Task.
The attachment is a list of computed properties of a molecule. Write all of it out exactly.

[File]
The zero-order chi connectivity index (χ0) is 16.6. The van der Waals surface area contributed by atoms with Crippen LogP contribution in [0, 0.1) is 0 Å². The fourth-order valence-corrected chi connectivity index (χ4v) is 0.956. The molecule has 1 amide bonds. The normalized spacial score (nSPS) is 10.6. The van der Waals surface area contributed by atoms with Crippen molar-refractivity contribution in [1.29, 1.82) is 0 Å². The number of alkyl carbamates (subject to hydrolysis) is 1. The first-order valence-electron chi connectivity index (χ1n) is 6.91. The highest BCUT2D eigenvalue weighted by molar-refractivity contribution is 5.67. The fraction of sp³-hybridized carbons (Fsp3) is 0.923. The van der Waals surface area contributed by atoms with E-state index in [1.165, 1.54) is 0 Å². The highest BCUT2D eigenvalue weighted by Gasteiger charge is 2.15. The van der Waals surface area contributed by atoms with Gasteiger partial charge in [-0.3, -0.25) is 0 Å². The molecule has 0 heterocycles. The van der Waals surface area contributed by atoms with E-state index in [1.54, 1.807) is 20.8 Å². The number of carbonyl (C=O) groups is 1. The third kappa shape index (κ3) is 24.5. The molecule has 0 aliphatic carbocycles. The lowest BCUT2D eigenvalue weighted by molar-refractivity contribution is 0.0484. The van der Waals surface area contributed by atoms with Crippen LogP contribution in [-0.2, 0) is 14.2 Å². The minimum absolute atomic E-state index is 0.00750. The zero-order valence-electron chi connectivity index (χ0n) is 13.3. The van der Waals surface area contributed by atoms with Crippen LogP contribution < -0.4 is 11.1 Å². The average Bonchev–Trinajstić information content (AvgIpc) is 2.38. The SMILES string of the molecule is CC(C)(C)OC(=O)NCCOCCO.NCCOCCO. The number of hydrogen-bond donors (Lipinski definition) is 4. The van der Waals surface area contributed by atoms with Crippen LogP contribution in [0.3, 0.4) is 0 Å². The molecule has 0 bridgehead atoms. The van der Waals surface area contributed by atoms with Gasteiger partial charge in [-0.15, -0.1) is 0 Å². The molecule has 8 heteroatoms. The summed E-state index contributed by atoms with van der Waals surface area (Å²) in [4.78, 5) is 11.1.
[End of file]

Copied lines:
The zero-order chi connectivity index (χ0) is 16.6. The van der Waals surface area contributed by atoms with Crippen LogP contribution in [0, 0.1) is 0 Å². The fourth-order valence-corrected chi connectivity index (χ4v) is 0.956. The molecule has 1 amide bonds. The normalized spacial score (nSPS) is 10.6. The van der Waals surface area contributed by atoms with Crippen molar-refractivity contribution in [1.29, 1.82) is 0 Å². The number of alkyl carbamates (subject to hydrolysis) is 1. The first-order valence-electron chi connectivity index (χ1n) is 6.91. The highest BCUT2D eigenvalue weighted by molar-refractivity contribution is 5.67. The fraction of sp³-hybridized carbons (Fsp3) is 0.923. The van der Waals surface area contributed by atoms with E-state index in [1.165, 1.54) is 0 Å². The highest BCUT2D eigenvalue weighted by Gasteiger charge is 2.15. The van der Waals surface area contributed by atoms with Gasteiger partial charge in [-0.3, -0.25) is 0 Å². The molecule has 0 heterocycles. The van der Waals surface area contributed by atoms with E-state index in [1.54, 1.807) is 20.8 Å². The number of carbonyl (C=O) groups is 1. The third kappa shape index (κ3) is 24.5. The molecule has 0 aliphatic carbocycles. The lowest BCUT2D eigenvalue weighted by molar-refractivity contribution is 0.0484. The van der Waals surface area contributed by atoms with Crippen LogP contribution in [-0.2, 0) is 14.2 Å². The minimum absolute atomic E-state index is 0.00750. The zero-order valence-electron chi connectivity index (χ0n) is 13.3. The van der Waals surface area contributed by atoms with Crippen LogP contribution < -0.4 is 11.1 Å². The average Bonchev–Trinajstić information content (AvgIpc) is 2.38. The SMILES string of the molecule is CC(C)(C)OC(=O)NCCOCCO.NCCOCCO. The number of hydrogen-bond donors (Lipinski definition) is 4. The van der Waals surface area contributed by atoms with Crippen LogP contribution in [0.3, 0.4) is 0 Å². The molecule has 0 bridgehead atoms. The van der Waals surface area contributed by atoms with Gasteiger partial charge in [-0.15, -0.1) is 0 Å². The molecule has 8 heteroatoms. The summed E-state index contributed by atoms with van der Waals surface area (Å²) in [4.78, 5) is 11.1.